Academy Curricular Exchange
Columbia Education Center
Social Studies



TITLE:  Forming A Government

TITLE:  Donald Peters, Anchorage School District
         Special Schools Program; Anchorage, Alaska

GRADE LEVEL:  Written for students 7- 12

OVERVIEW:  The formation of a government, and the
development of laws, is a concept taught from the
beginning to the end of school.  The lesson helps
students understanding of governmental systems, the
laws they create and the punishments assigned for the
violation of those laws. Through the use of a
cooperative learning activity the students will develop
their own government, author laws, and designate the
consequence for the violation of those laws.

LESSON  PREMISE:  The lesson finds the students on an
island after their ship has wrecked, or their plane has
crashed.  Food, fresh water, and shelter are in short
supply.  The students must form a government, develop
laws and penalties.

OBJECTIVE(s):  The first objective would be that the
student would learn something.  The chances of this are
good if the students are left to work out the lesson on
their own.  Even if the lesson goes down the tubes,
they will have learned what our founding fathers had to
go through to form this country.  The skills that
students will develop are as follows:
1)   Cooperative learning skills, they will have to
     work together just like in real life.
2)   Leadership skills, some one in the class will have
     to take charge.
3)   Law related skills, they will have to make up
     their own laws and consequences for violations of
     those laws.
4)   Written language skills, everything they do will
     need to be recorded.  Who knows       they may
     even write their own constitution.
5)   Geography skills, they will have to find out where
     they are.
6)   Imagination skills, here is a skill not used very
     often today.  Depending on where the student and
     the teacher carry the lesson, skill development is
     endless.

ACTIVITIES AND PROCEDURES:
1)   Choose a place and a period in time for the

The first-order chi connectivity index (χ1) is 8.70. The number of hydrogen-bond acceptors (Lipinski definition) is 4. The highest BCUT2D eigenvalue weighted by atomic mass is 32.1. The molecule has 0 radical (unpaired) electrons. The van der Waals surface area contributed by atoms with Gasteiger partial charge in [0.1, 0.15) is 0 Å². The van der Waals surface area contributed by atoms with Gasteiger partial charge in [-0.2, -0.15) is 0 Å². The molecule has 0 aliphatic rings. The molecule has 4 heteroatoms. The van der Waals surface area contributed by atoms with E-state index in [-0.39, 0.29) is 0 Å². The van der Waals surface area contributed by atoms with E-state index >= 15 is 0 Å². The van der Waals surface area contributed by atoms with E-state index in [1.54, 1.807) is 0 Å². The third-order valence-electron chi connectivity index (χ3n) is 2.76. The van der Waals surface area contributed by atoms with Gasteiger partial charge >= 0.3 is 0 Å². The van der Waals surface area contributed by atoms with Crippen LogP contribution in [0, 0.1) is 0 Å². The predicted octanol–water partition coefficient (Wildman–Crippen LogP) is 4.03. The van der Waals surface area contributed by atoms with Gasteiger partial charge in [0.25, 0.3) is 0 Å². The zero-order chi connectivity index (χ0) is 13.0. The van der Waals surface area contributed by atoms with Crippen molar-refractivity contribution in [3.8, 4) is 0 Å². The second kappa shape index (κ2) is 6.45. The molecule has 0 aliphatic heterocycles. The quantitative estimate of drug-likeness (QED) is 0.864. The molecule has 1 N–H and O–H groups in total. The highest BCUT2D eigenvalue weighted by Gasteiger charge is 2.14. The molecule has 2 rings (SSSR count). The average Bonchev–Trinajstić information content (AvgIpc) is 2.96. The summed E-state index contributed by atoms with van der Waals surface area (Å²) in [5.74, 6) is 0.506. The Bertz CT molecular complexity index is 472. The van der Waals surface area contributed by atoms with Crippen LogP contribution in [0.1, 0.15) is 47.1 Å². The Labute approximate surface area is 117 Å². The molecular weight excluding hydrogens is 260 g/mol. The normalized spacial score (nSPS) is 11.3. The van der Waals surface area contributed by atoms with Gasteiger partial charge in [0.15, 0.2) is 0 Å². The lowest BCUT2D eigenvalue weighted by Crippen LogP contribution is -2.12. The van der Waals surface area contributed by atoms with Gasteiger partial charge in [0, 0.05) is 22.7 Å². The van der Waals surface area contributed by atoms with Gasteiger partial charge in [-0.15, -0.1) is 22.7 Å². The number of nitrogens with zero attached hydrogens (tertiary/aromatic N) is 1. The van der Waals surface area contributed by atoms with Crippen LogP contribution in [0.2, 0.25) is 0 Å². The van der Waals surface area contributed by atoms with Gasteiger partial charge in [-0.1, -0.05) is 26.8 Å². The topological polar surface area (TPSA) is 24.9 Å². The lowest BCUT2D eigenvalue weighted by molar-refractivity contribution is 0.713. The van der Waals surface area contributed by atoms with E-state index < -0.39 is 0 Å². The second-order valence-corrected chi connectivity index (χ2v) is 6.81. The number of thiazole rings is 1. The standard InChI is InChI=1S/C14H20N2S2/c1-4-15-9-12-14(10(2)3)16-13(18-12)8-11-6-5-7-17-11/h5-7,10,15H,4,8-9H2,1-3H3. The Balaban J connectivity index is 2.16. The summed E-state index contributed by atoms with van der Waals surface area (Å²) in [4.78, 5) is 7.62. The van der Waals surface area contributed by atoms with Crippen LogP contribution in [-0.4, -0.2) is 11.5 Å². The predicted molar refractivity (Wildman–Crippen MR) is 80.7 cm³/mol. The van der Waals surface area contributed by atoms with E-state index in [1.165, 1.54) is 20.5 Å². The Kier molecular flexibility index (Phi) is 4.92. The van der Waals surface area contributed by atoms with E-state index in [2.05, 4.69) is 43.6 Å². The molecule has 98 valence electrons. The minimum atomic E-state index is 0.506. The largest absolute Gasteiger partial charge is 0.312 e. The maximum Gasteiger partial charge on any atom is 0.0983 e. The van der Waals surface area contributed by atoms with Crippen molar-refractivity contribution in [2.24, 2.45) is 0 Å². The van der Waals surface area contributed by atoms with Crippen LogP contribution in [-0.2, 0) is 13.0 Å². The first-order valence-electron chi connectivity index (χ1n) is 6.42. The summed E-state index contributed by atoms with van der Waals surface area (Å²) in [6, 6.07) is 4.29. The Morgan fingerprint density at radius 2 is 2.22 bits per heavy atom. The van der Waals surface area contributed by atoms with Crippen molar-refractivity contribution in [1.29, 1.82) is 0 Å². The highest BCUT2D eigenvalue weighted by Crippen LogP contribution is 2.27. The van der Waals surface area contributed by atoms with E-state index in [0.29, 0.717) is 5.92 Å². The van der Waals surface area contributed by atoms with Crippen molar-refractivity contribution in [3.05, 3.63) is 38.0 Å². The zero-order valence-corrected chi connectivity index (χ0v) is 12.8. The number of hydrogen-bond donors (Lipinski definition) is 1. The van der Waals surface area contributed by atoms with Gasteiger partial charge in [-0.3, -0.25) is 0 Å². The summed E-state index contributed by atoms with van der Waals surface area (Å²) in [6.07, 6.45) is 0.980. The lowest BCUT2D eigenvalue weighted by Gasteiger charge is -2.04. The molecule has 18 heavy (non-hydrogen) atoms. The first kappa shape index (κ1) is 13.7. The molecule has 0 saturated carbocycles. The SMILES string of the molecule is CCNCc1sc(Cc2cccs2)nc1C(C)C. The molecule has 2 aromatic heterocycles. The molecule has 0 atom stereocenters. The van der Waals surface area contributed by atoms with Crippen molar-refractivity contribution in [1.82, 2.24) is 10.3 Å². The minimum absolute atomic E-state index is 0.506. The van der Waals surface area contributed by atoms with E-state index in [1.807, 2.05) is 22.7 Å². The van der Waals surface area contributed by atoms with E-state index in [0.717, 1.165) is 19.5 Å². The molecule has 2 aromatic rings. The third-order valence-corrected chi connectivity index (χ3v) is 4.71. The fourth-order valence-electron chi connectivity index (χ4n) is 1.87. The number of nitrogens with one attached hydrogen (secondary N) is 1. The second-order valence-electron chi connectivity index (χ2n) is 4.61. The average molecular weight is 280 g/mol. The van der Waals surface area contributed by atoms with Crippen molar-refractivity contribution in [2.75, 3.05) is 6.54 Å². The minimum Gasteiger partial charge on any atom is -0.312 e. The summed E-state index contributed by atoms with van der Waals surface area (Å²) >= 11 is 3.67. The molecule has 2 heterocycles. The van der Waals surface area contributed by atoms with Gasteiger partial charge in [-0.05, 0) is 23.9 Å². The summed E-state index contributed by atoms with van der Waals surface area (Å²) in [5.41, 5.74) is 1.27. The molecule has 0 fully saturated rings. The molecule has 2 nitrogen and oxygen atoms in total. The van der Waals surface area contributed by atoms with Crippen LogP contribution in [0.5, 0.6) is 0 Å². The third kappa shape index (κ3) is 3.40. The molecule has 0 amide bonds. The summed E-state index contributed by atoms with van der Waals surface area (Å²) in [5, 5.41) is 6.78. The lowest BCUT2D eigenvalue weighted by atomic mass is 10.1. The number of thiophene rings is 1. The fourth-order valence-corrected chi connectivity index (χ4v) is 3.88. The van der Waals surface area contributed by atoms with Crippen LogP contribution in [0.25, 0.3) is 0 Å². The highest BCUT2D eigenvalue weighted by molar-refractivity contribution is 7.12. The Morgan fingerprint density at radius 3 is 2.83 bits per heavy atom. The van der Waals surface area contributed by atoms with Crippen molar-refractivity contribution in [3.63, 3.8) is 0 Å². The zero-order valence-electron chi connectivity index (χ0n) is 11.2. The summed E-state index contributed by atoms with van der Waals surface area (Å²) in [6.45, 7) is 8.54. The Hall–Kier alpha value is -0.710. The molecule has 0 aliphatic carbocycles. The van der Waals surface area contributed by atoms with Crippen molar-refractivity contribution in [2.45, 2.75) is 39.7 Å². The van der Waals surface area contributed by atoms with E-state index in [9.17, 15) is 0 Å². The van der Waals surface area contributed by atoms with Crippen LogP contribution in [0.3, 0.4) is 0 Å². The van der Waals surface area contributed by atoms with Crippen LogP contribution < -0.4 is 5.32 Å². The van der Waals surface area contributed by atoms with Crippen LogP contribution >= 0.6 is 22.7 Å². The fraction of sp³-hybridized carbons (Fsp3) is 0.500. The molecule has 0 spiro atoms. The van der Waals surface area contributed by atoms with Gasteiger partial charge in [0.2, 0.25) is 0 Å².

student to crash or wreck on the island.
2)   Inform them that food, water and shelter are in
     short supply.  They will, also, need to know that
     their chance of rescue is zip.
3)   At the end of the activity they will be required
     to turn in the following written work:
     a)  A description of the type of government
         that they have chosen,
     b)  a list of laws that the new government has
         developed,
     c)  and a list of the penalties for violation
         of these laws.
4)   Explain to the students that during the activity
     the teacher will be grading each student on his or
     her own participation.
5)   Develop a self evaluation for the students  (don't
     skip this, it is an important part of the lesson
     and will be the best record of what the students
     have learned.).
6)  Let them go at it and don't interfere. ( It's best
     if you start with a set time frame and then work
     from there.)
7)  When  they have finished discuss the outcome as a
     group.

ALTERNATIVE ACTIVITIES:
1)   Do a geography lesson first to help them
     understand where they have landed.
2)   Have them write a constitution or a bill of rights
     for their new country.
3)   Let each student describe in their own words what
     the government or country is like.
4)   Have coup de' etat, the teacher can take over and
     set up a social dictatorship.
5)   Read The Lord of the Flies
6)   Develop a mock trial testing one of the laws the
     class has created.
The list is endless!

TYING IT ALL TOGETHER  Let the student's work as a
group -- they may surprise you.  In the discussion at
end of the lesson have the students evaluate their laws
and the punishments that they have assigned to them.
See if they feel the punishment fits the crime.  The
teacher may want to relate the student's penalties to
those assigned to our laws.  If the class has assigned
the death penalty as a consequence this can open a
whole new area for discussion.   The design of the
lesson is to take advantage of those teachable moments,
let the students lead for a little while and you will
be amazed at what you can teach them.


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John Kurilecjmk@ofcn.org